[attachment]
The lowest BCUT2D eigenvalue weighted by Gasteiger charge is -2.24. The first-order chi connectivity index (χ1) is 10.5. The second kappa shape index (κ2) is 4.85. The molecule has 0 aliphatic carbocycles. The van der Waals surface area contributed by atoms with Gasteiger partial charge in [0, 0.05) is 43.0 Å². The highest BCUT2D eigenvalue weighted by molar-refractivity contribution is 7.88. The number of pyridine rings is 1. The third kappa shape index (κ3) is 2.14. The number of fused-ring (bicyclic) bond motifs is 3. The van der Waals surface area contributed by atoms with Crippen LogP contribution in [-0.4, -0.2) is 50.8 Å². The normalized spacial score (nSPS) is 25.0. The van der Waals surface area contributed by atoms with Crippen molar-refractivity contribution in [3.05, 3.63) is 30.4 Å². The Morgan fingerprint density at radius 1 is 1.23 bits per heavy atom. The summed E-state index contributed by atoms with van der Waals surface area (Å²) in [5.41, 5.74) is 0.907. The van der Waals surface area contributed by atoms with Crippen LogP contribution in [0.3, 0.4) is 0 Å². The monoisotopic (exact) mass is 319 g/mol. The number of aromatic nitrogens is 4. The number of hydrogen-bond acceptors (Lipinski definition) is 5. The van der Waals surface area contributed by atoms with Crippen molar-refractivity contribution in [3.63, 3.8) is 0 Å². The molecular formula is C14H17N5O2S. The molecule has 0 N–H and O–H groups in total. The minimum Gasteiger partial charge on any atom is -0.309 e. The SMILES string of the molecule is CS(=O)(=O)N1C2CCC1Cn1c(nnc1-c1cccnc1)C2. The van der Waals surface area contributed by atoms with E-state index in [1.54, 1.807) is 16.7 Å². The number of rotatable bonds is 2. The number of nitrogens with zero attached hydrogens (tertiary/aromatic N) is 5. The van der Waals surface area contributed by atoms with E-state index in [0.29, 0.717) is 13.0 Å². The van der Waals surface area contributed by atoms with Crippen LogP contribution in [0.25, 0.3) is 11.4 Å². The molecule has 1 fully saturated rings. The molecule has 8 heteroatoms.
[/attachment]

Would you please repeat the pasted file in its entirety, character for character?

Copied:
The lowest BCUT2D eigenvalue weighted by Gasteiger charge is -2.24. The first-order chi connectivity index (χ1) is 10.5. The second kappa shape index (κ2) is 4.85. The molecule has 0 aliphatic carbocycles. The van der Waals surface area contributed by atoms with Gasteiger partial charge in [0, 0.05) is 43.0 Å². The highest BCUT2D eigenvalue weighted by molar-refractivity contribution is 7.88. The number of pyridine rings is 1. The third kappa shape index (κ3) is 2.14. The number of fused-ring (bicyclic) bond motifs is 3. The van der Waals surface area contributed by atoms with Crippen LogP contribution in [-0.4, -0.2) is 50.8 Å². The normalized spacial score (nSPS) is 25.0. The van der Waals surface area contributed by atoms with Crippen molar-refractivity contribution in [3.05, 3.63) is 30.4 Å². The Morgan fingerprint density at radius 1 is 1.23 bits per heavy atom. The summed E-state index contributed by atoms with van der Waals surface area (Å²) in [5.41, 5.74) is 0.907. The van der Waals surface area contributed by atoms with Crippen LogP contribution in [0.3, 0.4) is 0 Å². The monoisotopic (exact) mass is 319 g/mol. The number of aromatic nitrogens is 4. The number of hydrogen-bond acceptors (Lipinski definition) is 5. The van der Waals surface area contributed by atoms with Crippen molar-refractivity contribution in [3.63, 3.8) is 0 Å². The molecular formula is C14H17N5O2S. The molecule has 0 N–H and O–H groups in total. The minimum Gasteiger partial charge on any atom is -0.309 e. The SMILES string of the molecule is CS(=O)(=O)N1C2CCC1Cn1c(nnc1-c1cccnc1)C2. The van der Waals surface area contributed by atoms with E-state index in [1.54, 1.807) is 16.7 Å². The number of rotatable bonds is 2. The number of nitrogens with zero attached hydrogens (tertiary/aromatic N) is 5. The van der Waals surface area contributed by atoms with E-state index in [0.29, 0.717) is 13.0 Å². The van der Waals surface area contributed by atoms with Crippen LogP contribution in [0.25, 0.3) is 11.4 Å². The molecule has 1 fully saturated rings. The molecule has 8 heteroatoms.